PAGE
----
What is BAC and how does it Affect Drunkenness?

Blood Alcohol Concentration (BAC) is the percentage of alcohol present in your bloodstream. It is responsible for the symptoms of intoxication that people experience when they drink alcohol. BAC affects how drunk a person feels as well as their cognitive and motor functions.

The legal BAC limit for driving varies from state to state, but it generally ranges from 0.05% to 0.08%. At this concentration, a person may experience decreased coordination, reduced reaction time, and impaired judgment. In some cases, they may also experience slurred speech and impaired vision.

But what about BAC levels that go beyond the legal limit? At BAC levels of 0.10%, a person may experience a significant loss of coordination and balance, impaired speech, and reduced sensory perception. As BAC levels increase, so do the symptoms of intoxication.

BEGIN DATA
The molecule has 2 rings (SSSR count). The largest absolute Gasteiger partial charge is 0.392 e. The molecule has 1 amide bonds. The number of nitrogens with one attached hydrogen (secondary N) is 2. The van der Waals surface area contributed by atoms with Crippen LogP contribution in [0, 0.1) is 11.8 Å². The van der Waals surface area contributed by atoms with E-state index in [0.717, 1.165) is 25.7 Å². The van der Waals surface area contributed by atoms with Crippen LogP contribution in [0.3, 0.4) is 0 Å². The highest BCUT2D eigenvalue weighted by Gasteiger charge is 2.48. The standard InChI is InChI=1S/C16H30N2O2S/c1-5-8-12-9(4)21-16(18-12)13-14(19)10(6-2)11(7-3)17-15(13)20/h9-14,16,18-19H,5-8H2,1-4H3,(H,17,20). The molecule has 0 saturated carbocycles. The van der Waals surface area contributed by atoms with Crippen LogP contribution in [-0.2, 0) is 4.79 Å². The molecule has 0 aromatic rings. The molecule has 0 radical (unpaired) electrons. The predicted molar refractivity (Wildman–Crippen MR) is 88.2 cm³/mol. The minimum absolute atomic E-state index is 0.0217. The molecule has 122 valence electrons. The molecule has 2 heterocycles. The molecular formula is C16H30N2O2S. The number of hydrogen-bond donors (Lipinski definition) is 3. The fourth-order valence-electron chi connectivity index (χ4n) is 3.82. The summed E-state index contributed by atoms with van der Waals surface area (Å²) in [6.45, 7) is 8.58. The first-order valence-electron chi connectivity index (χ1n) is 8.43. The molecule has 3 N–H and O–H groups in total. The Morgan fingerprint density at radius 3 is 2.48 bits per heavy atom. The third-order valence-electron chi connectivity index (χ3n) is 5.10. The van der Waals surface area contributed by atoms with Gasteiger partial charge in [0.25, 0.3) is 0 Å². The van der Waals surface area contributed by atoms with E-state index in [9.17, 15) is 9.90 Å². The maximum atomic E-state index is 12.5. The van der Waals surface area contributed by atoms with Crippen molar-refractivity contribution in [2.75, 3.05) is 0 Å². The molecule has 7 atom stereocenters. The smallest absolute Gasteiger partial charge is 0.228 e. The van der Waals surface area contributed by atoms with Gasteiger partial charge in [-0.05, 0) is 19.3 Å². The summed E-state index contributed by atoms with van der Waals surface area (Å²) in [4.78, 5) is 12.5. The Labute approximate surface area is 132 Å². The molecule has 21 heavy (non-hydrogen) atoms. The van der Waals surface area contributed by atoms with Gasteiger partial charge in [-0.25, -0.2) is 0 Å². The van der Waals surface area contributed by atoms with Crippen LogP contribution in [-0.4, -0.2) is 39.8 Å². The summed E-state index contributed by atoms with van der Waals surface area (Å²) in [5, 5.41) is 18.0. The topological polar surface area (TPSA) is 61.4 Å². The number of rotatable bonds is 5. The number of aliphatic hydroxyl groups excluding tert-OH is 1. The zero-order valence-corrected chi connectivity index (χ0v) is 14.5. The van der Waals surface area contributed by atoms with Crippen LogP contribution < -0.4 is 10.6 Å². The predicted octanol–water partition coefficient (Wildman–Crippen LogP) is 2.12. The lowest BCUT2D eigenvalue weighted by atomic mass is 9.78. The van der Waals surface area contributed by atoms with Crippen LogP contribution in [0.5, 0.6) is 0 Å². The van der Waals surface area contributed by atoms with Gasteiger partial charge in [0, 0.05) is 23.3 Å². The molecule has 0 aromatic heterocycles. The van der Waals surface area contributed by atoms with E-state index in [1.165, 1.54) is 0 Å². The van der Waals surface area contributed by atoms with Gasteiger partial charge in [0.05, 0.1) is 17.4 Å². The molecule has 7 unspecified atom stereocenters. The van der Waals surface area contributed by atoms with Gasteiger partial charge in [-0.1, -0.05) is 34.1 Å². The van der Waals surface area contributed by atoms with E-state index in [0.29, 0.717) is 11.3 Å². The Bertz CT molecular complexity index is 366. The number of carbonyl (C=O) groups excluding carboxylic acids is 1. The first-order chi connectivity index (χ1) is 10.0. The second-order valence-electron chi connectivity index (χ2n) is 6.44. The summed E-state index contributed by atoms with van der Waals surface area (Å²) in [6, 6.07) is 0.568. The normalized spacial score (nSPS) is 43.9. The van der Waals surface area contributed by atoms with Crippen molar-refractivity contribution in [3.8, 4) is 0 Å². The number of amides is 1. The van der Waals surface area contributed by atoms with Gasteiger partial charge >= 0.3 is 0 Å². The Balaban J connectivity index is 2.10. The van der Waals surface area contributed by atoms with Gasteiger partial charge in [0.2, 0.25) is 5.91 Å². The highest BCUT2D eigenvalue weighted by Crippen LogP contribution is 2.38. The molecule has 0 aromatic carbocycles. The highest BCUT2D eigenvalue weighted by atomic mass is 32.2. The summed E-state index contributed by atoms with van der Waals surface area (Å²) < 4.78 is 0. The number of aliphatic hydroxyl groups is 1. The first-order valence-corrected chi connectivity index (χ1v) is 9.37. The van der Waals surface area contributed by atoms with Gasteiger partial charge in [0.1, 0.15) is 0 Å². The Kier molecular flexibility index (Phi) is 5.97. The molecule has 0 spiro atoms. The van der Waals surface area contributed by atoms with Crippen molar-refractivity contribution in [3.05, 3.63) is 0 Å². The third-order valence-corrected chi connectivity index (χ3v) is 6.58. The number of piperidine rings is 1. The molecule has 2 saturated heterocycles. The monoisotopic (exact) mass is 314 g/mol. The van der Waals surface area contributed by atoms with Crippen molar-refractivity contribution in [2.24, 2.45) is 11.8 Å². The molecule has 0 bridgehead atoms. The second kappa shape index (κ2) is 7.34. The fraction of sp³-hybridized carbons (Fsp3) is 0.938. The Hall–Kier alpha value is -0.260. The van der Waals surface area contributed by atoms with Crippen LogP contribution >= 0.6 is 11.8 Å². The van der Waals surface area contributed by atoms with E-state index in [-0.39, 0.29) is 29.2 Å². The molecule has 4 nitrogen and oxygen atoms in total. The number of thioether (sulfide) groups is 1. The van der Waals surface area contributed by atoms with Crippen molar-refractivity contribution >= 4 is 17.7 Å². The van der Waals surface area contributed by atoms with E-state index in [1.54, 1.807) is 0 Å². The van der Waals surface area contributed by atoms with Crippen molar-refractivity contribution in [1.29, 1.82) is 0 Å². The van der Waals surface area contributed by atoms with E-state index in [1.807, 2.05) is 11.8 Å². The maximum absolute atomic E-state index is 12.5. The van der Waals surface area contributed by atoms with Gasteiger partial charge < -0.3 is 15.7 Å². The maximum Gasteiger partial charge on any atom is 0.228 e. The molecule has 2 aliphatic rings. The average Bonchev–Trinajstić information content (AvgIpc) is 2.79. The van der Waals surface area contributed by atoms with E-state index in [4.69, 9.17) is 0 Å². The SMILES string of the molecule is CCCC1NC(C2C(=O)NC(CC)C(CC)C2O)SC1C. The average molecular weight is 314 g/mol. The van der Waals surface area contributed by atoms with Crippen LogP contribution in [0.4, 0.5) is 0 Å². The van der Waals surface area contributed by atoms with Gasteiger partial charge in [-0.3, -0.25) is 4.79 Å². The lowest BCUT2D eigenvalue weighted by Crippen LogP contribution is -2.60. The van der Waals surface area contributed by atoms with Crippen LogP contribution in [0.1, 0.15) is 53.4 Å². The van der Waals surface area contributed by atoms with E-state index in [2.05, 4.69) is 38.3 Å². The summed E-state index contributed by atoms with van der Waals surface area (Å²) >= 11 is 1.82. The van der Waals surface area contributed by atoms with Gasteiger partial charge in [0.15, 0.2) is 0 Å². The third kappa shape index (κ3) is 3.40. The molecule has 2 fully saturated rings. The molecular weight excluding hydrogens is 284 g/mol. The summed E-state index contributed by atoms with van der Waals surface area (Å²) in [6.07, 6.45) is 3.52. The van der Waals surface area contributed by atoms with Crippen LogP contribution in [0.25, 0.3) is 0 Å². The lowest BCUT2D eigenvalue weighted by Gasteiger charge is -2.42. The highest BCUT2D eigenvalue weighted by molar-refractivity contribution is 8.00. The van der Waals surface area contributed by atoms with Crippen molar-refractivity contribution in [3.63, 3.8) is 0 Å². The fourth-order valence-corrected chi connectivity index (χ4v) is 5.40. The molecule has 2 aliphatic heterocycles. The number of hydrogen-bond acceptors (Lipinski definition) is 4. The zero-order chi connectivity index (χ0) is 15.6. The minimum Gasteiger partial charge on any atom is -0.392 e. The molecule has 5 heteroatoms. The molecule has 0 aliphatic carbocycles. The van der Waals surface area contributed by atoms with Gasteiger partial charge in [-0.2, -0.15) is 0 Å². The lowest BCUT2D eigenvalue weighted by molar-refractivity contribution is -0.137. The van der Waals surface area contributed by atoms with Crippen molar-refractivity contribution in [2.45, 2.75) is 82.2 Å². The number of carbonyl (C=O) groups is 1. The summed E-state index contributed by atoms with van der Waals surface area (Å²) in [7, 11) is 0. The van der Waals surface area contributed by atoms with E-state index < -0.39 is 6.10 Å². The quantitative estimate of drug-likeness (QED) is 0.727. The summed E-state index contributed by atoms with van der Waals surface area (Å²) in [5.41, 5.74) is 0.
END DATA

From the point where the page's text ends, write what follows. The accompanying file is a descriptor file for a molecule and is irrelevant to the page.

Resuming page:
So, what kind of alcohol will get you drunk the fastest? The answer is not that simple. Different types of alcohol have different concentrations of ethanol, which is the active ingredient in alcoholic beverages. The higher the concentration of ethanol in a drink, the faster it will get you drunk.

Here is a list of common alcoholic beverages and their average ethanol content:

  • Beer: 4-6% ethanol
  • Wine: 12-14% ethanol
  • Liquor: 40% or higher ethanol

As you can see, liquor has the highest ethanol content, which means it will get you drunk faster than other alcoholic beverages. However, keep in mind that the rate at which you become drunk also depends on several factors such as body weight, gender, and how much you have eaten.

It’s important to remember that drinking alcohol to excess can have serious consequences. Always drink responsibly and know your limits. If you plan on drinking, make sure you have a designated driver or a safe way to get home.

Which Alcohol Gets You Drunk the Fastest?

If you’re looking for a quick buzz, one of the key factors to consider is the alcohol content. The higher the alcohol content, the faster you’ll feel the effects of the drink. For example, a beer with 4% ABV (alcohol by volume) will not get you drunk as quickly as a shot of tequila with 40% ABV.